My hand's up for TAmER and aMP. But despite this taking forever, I loved it, never felt like IMANIDIOT, just chipped away until each tiny section filled itself. I too took the advice of just erasing a whole section and starting over.

It was 45 here last night. We had a summer with no 100+ temps and now 45 at night in mid-september. I've read that our midwest winter is expected to be mild. Frankly, I don't believe it. But I am sick at what's happening out west. Yes, asking the universe to protect our emergency personnel. It could be my daughter out there, making real time maps for the firefighters.

Sorry; Perry as Charlie Brown is tempting but no cigar. Charlie is SCADs nicer and maybe smarter (okay, that's a stretch) than Perry could ever be.

More jelly-making today!

RAD2626 12:15 PM  

Embarrassing to say I really like the theme but had no idea what it was until I got here. Finished the puzzle, got the happy pencil and still had no idea. Now that I know, very clever and no problem with "more united" which is a clever fit for the answer. Like others mAOIST first and some pain in SE. But time basically right on Sunday average. Really nice puzzle. Now off to nine hours of football which will catch me up on naps.

chefbea 12:17 PM  

Thanks every one for explaining!!!

AliasZ 12:18 PM  

This lovely, tougher-than-average Sunday puzzle with a wordplayful theme did wonders to erase the bad memories of a horrid Saturday.

My favorite theme entries and clues were the ones in which the nouns and adjectives were transformed into verbs or vice-versa: the two verbs in "Go figure" becoming two nouns in FORM FOLLOWING FUNCTION. My favorite: "Gray fox" in which the adjective "gray" becomes its verbal synonym "age" to get to AGE BEFORE BEAUTY.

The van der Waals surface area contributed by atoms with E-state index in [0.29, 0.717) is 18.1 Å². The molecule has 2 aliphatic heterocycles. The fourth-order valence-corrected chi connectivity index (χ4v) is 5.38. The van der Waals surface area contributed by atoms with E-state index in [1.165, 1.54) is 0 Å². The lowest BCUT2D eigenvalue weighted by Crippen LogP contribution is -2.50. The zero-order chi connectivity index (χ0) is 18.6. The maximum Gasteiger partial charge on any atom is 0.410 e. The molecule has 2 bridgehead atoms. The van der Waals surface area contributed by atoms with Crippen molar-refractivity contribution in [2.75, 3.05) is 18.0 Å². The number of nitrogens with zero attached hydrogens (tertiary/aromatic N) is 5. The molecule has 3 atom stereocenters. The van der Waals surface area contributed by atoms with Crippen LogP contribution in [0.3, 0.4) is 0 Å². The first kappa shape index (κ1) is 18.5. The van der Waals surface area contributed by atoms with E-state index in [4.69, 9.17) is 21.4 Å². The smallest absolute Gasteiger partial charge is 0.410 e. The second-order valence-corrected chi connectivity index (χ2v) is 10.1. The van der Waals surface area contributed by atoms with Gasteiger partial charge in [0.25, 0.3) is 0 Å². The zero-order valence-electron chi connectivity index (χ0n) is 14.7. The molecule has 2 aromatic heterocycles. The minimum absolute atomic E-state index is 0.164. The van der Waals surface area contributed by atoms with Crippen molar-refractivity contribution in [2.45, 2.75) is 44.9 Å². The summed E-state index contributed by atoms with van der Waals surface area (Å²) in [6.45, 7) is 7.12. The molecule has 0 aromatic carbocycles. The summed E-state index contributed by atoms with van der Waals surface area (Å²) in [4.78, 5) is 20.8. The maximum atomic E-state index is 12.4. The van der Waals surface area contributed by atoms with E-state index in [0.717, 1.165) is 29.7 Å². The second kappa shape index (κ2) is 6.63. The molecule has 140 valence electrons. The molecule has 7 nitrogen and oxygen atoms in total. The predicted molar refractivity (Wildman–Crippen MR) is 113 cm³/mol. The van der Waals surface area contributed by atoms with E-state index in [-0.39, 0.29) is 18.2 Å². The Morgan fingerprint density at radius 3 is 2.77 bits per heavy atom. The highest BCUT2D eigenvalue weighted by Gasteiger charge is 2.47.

The theme entries were probably not easy to come up with, it must have taken Joe Di a few days, if not weeks, to get the six excellent ones here. The only one I could come up with so far was "Team slump" for PRIDE BEFORE FALL, which is not that great.

The long down entries were all beyond reproach, my favorites being I'M AN IDIOT and ACTIVE ROSTER. Many of the clues were inspired (series of lows, one in business, airs from pairs, etc.), as were the entries ROTUND POESY, SERIF, MOTIF, AXELF, and the IFFY BARF.

PABLO Sorozábal Mariezcurrena (1897-1988) was a Basque-Spanish composer of symphonic music and zarzuelas. Here is a sample of his "Suite vasca" (Basque suite) of 1923.

Have a joyful Sunday the thirteenth, and Happy New Year.

RAD2626 12:21 PM  

Oh, and while I got TIGER'S MILK from the crosses, seemed a bit of a stretch.

old timer 12:22 PM  

I almost never get the trick, or conceit, or whatever you call it, behind these Sunday puzzles, especially ones like this that try to be "edgy", which is what I wrote in before IFFY. Just about threw down the (non-E) MAG in disgust more than once. But soldiered on, and as I finished found myself impressed with the clever misdirection in the cluing for words like MOOING and METEOR.